There have been several other initiatives to strengthen the ability of charities to defend themselves and create a more upbeat narrative. For example, the NCVO created Constructive Voices to encourage the media to run more positive stories about charities (see "Slow progress for NCVO initiative", opposite page). With the help of the CFG, the umbrella body created a series of factsheets for journalists to help them report on charities and, with CharityComms, the membership body for charity communications professionals, it has produced a toolkit to help charities talk consistently about the sector. CharityComms has also set up an "early warning system" - a closed LinkedIn group for charity heads of media - so charities can tell each other when they get questioned by the press.

But there is a risk that these initiatives will make the sector's already fragile relationship with the media worse. The head of media at a major charity that has recently been in the public eye says that charities should use the early warning system only in exceptional circumstances because, if journalists feel the sector is trying to block their access to information, they might become less willing to listen to the facts. It could also lead to a practice he calls "bomb blasting", in which several journalists phone up charities at the same moment to see if they can find a point of difference.

'Sacrificing authenticity'

Ian Dunt, editor of the website, says he is worried about charities sacrificing their authenticity by relying on a toolkit formulated by the sector bodies. "That is exactly what they shouldn't be doing," he says. "They'll end up talking even more in this managerial, corporate, robotic, passive-tense speak, which the public picks up on instantly. What you need is a trustworthy person who performs well in the media and speaks using normal, plain language to talk to journalists or go on TV and put a decent spin on things."

Not much has changed in terms of charities being bolder and more transparent

Becky Slack, managing director, Slack Communications

Acevo and the NCVO have done this on several occasions in the past year. However, according to Peter Gilheany, head of PR at Forster Communications, more work must be done to secure press coverage about the sector that isn't purely reactive. "Charities are getting better at rebutting and reacting to critical stories, but I still don't think there's enough front-foot communication about the effectiveness of the sector and the reality of the sector - what it does, how big it is," he says. "It's also not very good yet at admitting failures - the things that the sector doesn't do well."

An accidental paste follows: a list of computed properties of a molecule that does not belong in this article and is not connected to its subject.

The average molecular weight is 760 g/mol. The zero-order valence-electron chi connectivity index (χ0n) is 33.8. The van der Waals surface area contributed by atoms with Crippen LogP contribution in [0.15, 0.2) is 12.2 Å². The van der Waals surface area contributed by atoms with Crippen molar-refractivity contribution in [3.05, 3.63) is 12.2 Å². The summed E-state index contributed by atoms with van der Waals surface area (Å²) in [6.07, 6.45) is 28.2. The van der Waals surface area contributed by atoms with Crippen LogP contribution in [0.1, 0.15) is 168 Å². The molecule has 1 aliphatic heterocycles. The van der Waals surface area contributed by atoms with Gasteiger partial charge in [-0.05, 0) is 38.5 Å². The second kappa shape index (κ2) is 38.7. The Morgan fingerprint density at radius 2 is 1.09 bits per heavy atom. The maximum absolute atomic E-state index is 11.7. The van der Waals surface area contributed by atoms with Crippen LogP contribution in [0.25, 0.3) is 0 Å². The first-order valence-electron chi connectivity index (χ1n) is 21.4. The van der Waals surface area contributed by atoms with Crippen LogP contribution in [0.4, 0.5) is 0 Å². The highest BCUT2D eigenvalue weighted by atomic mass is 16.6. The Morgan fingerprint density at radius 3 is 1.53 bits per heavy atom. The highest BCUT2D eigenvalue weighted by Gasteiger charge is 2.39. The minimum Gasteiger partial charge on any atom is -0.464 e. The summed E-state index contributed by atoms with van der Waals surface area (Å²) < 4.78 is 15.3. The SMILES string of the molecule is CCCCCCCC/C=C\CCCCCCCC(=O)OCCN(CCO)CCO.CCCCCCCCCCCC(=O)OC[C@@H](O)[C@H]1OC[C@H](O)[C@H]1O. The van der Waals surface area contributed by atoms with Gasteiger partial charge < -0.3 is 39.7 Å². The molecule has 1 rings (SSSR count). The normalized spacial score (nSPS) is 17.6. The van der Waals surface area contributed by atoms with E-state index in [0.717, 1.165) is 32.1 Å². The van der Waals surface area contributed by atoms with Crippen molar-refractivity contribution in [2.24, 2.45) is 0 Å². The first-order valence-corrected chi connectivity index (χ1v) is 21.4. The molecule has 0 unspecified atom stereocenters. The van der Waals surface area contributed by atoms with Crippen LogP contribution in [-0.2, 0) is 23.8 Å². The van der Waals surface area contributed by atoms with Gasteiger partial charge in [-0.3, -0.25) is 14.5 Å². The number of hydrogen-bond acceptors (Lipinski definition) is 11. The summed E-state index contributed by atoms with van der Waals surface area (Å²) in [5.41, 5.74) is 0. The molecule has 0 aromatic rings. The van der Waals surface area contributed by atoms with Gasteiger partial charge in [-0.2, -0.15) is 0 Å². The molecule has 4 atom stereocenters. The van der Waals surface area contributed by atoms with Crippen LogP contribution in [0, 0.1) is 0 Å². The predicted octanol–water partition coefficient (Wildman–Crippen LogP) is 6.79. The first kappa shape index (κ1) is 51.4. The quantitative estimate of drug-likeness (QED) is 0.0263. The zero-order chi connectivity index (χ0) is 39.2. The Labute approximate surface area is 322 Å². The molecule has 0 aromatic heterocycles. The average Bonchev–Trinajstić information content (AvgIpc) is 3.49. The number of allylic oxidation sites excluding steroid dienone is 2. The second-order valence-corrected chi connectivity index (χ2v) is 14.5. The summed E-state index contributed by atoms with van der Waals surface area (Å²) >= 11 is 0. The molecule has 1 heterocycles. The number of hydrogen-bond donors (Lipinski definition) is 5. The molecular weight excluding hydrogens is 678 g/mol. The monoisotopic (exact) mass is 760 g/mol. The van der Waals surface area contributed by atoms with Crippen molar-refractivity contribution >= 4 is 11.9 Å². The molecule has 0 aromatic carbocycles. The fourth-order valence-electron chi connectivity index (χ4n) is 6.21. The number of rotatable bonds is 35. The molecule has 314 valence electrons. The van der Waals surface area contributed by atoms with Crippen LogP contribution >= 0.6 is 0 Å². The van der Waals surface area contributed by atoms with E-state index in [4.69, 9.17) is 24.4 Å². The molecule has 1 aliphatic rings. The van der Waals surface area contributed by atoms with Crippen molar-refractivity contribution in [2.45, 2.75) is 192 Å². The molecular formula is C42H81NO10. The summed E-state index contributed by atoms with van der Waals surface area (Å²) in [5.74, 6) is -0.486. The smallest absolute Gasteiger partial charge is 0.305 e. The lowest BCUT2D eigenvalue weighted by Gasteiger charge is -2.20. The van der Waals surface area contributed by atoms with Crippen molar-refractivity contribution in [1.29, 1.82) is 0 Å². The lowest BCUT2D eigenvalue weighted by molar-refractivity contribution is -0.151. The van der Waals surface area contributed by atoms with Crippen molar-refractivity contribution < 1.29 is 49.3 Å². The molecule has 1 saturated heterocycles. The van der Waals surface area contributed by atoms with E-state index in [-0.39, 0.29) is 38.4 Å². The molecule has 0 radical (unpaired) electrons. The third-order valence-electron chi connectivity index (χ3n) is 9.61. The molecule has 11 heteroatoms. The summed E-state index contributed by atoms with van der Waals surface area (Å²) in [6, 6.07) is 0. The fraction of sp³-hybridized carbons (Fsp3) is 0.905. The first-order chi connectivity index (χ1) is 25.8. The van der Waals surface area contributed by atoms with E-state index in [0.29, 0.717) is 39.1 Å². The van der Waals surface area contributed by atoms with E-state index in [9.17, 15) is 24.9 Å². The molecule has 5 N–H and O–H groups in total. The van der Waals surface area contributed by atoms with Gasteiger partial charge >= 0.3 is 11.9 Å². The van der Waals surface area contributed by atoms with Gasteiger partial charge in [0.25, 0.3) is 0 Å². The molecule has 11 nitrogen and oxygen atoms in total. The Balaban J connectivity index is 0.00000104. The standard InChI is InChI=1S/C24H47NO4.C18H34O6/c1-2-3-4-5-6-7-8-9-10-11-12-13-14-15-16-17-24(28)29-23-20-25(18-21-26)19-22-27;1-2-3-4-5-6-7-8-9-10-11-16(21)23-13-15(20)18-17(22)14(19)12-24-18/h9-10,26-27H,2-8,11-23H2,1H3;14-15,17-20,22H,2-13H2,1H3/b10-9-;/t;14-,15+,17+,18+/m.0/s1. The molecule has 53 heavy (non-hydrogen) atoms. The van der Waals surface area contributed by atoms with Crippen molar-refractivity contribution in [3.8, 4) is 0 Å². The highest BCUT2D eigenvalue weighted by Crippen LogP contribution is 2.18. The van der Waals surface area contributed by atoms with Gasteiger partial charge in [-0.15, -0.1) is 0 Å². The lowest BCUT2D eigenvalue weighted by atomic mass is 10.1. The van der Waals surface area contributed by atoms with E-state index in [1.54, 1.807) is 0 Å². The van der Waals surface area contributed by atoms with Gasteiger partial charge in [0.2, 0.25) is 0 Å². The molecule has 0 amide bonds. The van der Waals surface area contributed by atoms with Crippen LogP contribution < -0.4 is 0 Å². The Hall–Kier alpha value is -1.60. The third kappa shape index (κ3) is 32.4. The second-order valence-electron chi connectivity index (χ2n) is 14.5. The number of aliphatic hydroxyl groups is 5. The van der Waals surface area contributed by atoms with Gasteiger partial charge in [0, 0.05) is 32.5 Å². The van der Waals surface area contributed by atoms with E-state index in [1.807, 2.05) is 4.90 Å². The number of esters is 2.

One charity head of press, who does not wish to be named, says charities are placing too much faith in the ability of sector bodies to defend them - to the detriment of their own reputations. "Comms teams need to tell their directors that they can't rely on the NCVO to make sure they are seen how they want to be seen," he says.

No better placed

While progress has been made in some quarters, predominately among the larger charities, the consensus among those interviewed for this feature is that most charities are no better placed to deal with media scrutiny than they were a year ago. Becky Slack, author of the book Effective Media Relations for Charities and managing director of Slack Communications, says her company recently approached several large charities to contribute to features for sector publications on issues such as finance and fundraising, but they declined.

"Not much has changed in terms of charities being bolder and more transparent with their communications - so far as I can tell, at least," she says. "Big-name organisations have been very twitchy. Most have declined to speak with us, and those that have have been very guarded."

Acevo's Singh admits this has to improve. "I don't think we're in a significantly better position now than we were nine to 12 months ago," he says. "There's a general malaise about the sector in terms of its relationship with the media. We need to do more."